Published Swisster (the Edipress on-line newspaper) on 22 June 2009

“From Courbet to Picasso”, a collection of masterpieces from the Pushkin Museum in Moscow, is on loan to the Gianadda Foundation in Martigny over the summer months. Covering 60 years of intense artistic activity in Paris from 1858 onwards, the exhibition is an instant art history lesson with works from just about all the great painters of that time, including Degas, Toulouse-Lautrec, Matisse, Cézanne and Picasso.

From the period immediately preceding Impressionism to the one just short of Abstract art, the exhibition that runs until November at the Gianadda Foundation tells three interesting stories. It is a marvelous introduction to the beginning of modern art, bears testimony to the history of Russia over that period and speaks of the destiny of two enlightened collectors.

Ivan Morozov and Sergei Shchukin, whose collections form the backbone of the exhibition in Martigny, belonged to a new generation of art collectors at the end of the 19th century whose wealth came not from aristocratic lineage but from the Industrial Revolution. However, unlike Paul Mellon or Solomon Guggenheim whose art legacies in the US have survived, their fortunes ended with the Russian Revolution in 1917.

Before then, the two Russian textile barons dedicated their wealth to amassing and occasionally commissioning innovative French art.

Ivan Morozov was the more conventional of the two. His choices were rarely impulsive and he is recognized as the first art collector who carefully selected works from the different French schools, including Impressionism, Fauvism and the Nabis. Masterpieces by Renoir, Degas, Cézanne and Denis made up his collection, of which many are on show in Martigny.

Henri Toulouse-Lautrec Woman by a Window, 1889, 71 x 47 cm, Musée d’Etat des Beaux-Arts Pouchkine, Moscou, © The State Pushkin Museum of Fine Art, Moscow

The more flamboyant Sergei Shchukin developed strong infatuations for arresting and colorful works by Monet, Gauguin and Picasso (whom he referred to as “the demonic Spaniard”), endeavoring to collect their paintings with a zeal that bordered on the obsessive.

Paul Gauguin Her name was Vaïraumati, Vaïraumati tei oa. Son nom est Vaïraumati, 1892, 91 x 68 cm, Musée d’Etat des Beaux-Arts Pouchkine, Moscou, © The State Pushkin Museum of Fine Art, Moscow

Shchukin also formed a long association with Matisse whom he commissioned to create Nasturtiums and the Dance for his mansion in Moscow, a painting that is one of the star attractions of the exhibition.

Henri Matisse Nasturtiums and the Dance, Les Capucines à la danse, 1912, 190.5 x 114.5 cm, Musée d’Etat des Beaux-Arts Pouchkine, Moscou, © The State Pushkin Museum of Fine Art, Moscow

Both Morozov and Shchukin turned their palaces into private museums of modern art. Shchukin’s private gallery became “a place of pilgrimage where the young artistic elite of Moscow was able to see the creative innovations from Paris even before they became acknowledged in France” explain Anna V. Poznanskaya and Alexey V. Petukhov, authors of the magnificent catalogue that accompanies the exhibition.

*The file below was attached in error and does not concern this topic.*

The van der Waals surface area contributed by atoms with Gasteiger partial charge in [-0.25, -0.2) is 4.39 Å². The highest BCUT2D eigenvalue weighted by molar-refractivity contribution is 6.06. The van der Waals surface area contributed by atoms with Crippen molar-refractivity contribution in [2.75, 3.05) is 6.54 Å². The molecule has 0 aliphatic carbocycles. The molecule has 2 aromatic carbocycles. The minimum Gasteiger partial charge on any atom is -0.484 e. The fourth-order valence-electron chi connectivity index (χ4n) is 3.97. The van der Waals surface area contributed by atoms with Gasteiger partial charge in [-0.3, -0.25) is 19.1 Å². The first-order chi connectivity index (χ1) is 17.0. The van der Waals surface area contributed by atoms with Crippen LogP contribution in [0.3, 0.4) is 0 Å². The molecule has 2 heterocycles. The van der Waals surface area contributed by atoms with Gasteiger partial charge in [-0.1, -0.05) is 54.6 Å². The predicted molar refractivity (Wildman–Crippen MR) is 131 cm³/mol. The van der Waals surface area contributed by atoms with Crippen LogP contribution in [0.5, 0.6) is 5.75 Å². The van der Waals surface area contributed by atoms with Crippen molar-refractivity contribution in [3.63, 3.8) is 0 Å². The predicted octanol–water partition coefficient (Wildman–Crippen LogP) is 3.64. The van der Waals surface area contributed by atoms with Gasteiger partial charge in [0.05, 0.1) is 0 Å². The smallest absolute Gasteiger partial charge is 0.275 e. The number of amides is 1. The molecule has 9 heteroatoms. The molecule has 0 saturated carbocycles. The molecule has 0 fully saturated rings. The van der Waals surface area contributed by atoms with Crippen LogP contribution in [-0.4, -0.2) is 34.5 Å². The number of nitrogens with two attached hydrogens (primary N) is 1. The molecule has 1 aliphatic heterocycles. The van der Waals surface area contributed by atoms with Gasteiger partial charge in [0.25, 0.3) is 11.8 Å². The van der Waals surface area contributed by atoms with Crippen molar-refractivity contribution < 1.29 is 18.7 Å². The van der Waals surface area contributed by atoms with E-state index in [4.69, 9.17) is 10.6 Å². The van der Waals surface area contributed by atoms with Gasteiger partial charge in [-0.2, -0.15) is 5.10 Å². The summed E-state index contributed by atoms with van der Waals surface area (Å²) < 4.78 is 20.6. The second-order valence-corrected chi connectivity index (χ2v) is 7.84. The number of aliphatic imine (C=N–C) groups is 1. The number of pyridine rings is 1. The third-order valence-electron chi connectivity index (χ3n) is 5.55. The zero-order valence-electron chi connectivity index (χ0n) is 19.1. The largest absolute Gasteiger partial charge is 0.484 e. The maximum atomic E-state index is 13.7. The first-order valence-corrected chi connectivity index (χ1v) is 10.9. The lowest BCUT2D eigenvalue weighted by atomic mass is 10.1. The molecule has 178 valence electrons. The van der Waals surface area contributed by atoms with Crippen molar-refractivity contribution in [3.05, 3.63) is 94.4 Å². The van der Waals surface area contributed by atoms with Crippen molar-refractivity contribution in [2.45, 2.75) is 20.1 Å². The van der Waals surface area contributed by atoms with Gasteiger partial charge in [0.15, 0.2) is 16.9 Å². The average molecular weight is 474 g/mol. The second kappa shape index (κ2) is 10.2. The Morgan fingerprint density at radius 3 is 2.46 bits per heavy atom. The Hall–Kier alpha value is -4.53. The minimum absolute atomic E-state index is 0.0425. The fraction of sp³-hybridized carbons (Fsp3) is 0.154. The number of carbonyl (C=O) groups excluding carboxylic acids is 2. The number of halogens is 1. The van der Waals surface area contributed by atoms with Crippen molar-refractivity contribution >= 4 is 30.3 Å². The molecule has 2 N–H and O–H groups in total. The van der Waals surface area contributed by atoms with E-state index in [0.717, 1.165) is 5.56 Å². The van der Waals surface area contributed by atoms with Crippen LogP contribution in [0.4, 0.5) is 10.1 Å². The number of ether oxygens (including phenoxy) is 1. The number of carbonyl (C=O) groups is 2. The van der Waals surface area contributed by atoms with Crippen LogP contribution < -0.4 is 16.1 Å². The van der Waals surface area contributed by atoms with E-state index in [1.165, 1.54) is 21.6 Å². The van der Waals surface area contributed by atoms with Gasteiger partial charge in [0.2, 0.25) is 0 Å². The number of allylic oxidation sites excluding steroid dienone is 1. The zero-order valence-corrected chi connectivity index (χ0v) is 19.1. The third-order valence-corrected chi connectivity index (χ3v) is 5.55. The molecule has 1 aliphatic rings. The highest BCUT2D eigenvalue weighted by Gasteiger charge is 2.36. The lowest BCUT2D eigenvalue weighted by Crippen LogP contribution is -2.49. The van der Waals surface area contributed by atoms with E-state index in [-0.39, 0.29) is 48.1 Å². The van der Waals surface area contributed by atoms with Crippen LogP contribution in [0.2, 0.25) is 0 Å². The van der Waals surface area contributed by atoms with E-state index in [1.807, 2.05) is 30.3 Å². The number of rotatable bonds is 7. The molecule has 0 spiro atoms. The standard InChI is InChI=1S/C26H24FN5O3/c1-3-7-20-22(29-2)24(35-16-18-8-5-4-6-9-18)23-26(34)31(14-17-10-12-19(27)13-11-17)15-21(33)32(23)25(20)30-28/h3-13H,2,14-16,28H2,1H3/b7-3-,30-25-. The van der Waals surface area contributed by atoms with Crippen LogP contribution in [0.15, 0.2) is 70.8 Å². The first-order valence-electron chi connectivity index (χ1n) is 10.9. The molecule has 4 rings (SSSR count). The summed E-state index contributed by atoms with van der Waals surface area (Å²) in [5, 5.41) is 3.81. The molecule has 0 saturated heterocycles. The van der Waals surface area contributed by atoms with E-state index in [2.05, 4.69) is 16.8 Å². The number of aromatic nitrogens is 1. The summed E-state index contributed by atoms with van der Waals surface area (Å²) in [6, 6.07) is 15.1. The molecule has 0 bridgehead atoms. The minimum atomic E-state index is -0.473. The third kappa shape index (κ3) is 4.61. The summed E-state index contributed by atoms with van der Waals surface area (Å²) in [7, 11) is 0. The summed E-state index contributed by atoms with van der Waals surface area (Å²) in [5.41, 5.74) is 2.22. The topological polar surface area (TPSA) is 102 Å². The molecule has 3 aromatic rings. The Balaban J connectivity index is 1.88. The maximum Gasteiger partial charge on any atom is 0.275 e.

The Russian Revolution brought a brutal end to private enterprise, including in the arts. In 1917 Lenin issued a decree that transformed the Morozov and Shchukin collections into public museums. Their owners fled the country.

Henri Rousseau Muse Inspiring a Poet La Muse inspirant le poète (Portraits de Guillaume Apollinaire et Marie Laurencin), 1909, 131 x 97 cm, Musée d’Etat des Beaux-Arts Pouchkine, Moscou, © The State Pushkin Museum of Fine Art, Moscow

When Stalin declared that the bourgeois art was “ideologically corrupt” and “anti-national”, the paintings from the two collections were dispatched to the Hermitage Museum in Leningrad and the State Pushkin Museum of Fine Art in Moscow, where they lay hidden until the beginning of this century.

It was thanks to the infatigable efforts of the current Director of the Pushkin Museum, Irina Alexandrovna Antonova, that the Russian collectors and the paintings that they chose so carefully are being rehabilitated today. Her long-standing friendship with Leonard Gianadda, the Director of the Martigny museum, is the reason for this rare show in Switzerland.

Martigny is conveniently located on the path from Geneva or Lausanne to Verbier, Italy or Zermatt and is worth a stop. However, as is often the case in the concrete sanctuary that serves as the Gianadda showcase, the exhibition looks like the works have been hung in someone’s kitchen. The stark lighting against the grey walls and the dull chronological hanging allow very little poetry to expand from the paintings.

Nevertheless, there are some wonderful works of art to be admired, not least of which a painting by Gauguin from his Tahiti period and a very unusual Van Gogh showing prisoners walking in a circle with bowed heads, except one, who engages the onlooker and who bears a striking resemblance to Van Gogh himself. Two tiny butterflies flutter in the oppressive environment.

Vincent Van Gogh, The Prison Courtyard, La ronde des prisonniers, 1890, 80 x 64 cm, Musée d’Etat des Beaux-Arts Pouchkine, Moscou, © The State Pushkin Museum of Fine Art, Moscow

The 56 paintings on show at the Gianadda Foundation are a sample from the collections of the State Pushkin Museum of Fine Art in Moscow that only the ones in the Musée d’Orsay in Paris and the Met in New York are said to rival.

Michèle Laird, née Haffner, was an international arts administrator (visual arts and theatre), successively in Paris, New York and London, before moving to Switzerland and becoming an arts journalist.

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